What’s The One Thing You Wish You Had Learned Earlier In Your Career?
We asked six women leaders...
Early Career Lessons

L-R (clockwise): Alex Tullio, Fiona Macaulay, Michelle Bowditch, Amelia Hodge, Michelle Mennillo and Lucy Bloom.


Alex Tullio, Growth & Transformation Specialist

“One of the things I wish I had learned earlier in my career is how to confidently articulate my ‘zone of genius’. For years I undermined my confidence by not being able to do this. I was running big businesses and getting amazing results, and yet I would still say things like ‘I don’t know what I do, I just do it’. This was a ridiculous statement to make, borne of a lack of confidence and awareness of my own abilities. It wasn’t until well into my first executive portfolio that the lightbulb moment came, and I finally understood what my transferable skills were. The minute I recognised that my superpower was creating great teams, articulating a vision they could buy into, and then removing any blockers so they could work their magic, that’s when I really came into my own.”


Fiona Macaulay, Founder & CEO, WILD Network

“I wish I had learned that you don’t need anyone else’s permission to get started. If you can see where change is needed, what steps need to be taken, then go for it. Be the change. Why shouldn’t it be you? One thing that can hold you back is waiting around for someone with more resources, more influence, to take the action you know is needed, or ‘give you permission’.

Don’t wait! When you’re clear on your vision, and when you put that vision out there, other people with similar visions start to find you. Spend time with others who have a bold vision, see what they do, inspire one another. You might not see big wins right away, but celebrate the small wins as a taste of what’s to come.”


Amelia Hodge, CEO, Australian Property Institute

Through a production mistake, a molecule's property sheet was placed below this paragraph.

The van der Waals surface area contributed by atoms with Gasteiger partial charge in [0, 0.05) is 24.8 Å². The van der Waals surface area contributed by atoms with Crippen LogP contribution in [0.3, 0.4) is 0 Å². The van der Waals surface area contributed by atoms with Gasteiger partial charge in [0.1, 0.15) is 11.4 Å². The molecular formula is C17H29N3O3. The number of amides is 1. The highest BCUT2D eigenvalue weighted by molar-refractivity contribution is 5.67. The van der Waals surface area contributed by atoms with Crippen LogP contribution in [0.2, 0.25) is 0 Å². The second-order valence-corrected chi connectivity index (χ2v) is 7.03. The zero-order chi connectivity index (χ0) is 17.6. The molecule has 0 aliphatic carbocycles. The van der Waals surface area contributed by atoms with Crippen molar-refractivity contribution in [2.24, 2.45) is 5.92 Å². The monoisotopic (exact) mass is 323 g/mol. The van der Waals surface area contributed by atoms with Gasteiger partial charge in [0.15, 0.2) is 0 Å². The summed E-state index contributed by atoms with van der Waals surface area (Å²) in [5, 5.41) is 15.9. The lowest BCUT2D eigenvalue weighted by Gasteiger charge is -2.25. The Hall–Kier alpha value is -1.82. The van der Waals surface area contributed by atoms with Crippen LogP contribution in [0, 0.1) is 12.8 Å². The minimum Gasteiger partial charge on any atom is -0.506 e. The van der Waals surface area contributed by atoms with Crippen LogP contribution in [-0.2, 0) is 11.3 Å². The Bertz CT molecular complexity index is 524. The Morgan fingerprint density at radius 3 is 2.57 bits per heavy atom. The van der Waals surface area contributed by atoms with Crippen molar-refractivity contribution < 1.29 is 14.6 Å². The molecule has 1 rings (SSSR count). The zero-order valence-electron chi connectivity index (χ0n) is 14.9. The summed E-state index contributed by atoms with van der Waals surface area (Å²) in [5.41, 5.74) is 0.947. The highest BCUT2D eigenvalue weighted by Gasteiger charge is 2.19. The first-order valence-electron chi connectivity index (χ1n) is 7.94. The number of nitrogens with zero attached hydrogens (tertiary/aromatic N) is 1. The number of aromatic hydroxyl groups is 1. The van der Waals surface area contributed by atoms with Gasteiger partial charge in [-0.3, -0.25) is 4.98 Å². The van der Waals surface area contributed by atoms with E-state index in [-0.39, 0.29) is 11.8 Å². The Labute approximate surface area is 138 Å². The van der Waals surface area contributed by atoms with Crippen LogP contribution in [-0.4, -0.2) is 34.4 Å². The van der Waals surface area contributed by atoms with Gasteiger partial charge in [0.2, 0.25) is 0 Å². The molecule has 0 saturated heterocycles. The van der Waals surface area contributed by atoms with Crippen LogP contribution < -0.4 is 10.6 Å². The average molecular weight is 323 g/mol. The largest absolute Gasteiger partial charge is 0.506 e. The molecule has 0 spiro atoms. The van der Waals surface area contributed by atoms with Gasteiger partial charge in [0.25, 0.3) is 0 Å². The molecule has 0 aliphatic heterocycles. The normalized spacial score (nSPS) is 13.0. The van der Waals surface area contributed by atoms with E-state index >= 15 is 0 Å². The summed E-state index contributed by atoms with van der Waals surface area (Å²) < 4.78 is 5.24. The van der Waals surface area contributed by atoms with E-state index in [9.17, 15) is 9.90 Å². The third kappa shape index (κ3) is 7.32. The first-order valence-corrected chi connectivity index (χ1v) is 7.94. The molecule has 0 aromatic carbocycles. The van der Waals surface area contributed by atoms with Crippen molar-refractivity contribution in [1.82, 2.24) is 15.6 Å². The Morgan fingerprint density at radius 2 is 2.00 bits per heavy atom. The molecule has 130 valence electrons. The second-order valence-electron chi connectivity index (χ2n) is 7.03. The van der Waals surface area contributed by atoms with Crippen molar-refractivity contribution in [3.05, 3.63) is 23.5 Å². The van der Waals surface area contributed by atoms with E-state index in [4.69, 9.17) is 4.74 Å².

“It would have been useful to have learned earlier in my career, the power of great questions and curiosity, and the importance of nurturing relationships that create an aligned ‘tribe’. Be strategic and plan who you allow into your close network over time. Choose to spend time with people who always have your back, and are generous with advice, mentoring, support and experience when you need it. Listen to and back yourself earlier, as only you know what you are truly capable of. Ignore those who do not align with your energy.”


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Michelle Bowditch, Founder, Door20a

“One of the most significant prejudices I had to steel myself against early in my career was when I was transitioning out of the corporate world and into being a businesswoman who owned her own company. I was told I couldn’t possibly do it. ‘You can’t do that; you’re a single mum.’ ‘You can’t do that; you need a regular income.’ ‘You can’t do that; you need security.’ As women, we experience inequity daily in so many facets of our lives and varying degrees throughout the world, but there is power in that. Being a woman is one of my greatest superpowers; getting to a point where I can say that with confidence is a result of my cheerleaders and champions supporting me along the way.”


Michelle Mennillo, CEO, OFTC Group

“The one thing I wish I had more of early in my career was self-belief. Deeply knowing who you are is the foundation for everything else. I read an excerpt from one of Seneca’s essays about tranquillity where he uses the Greek word euthymia, which he defines as ‘believing in yourself and trusting that you are on the right path, and not being in doubt’. This leads to tranquillity of your heart and mind and when you are at peace with who you are and what you are doing, everything becomes lighter, achievable and an opportunity.”


Lucy Bloom , Speaker, Author & Presenter

“I’m on my third career, so this is an interesting question. I think I wish I had known how important it is to have an accountant who understands you. It’s one of the most important business relationships you will ever have.”


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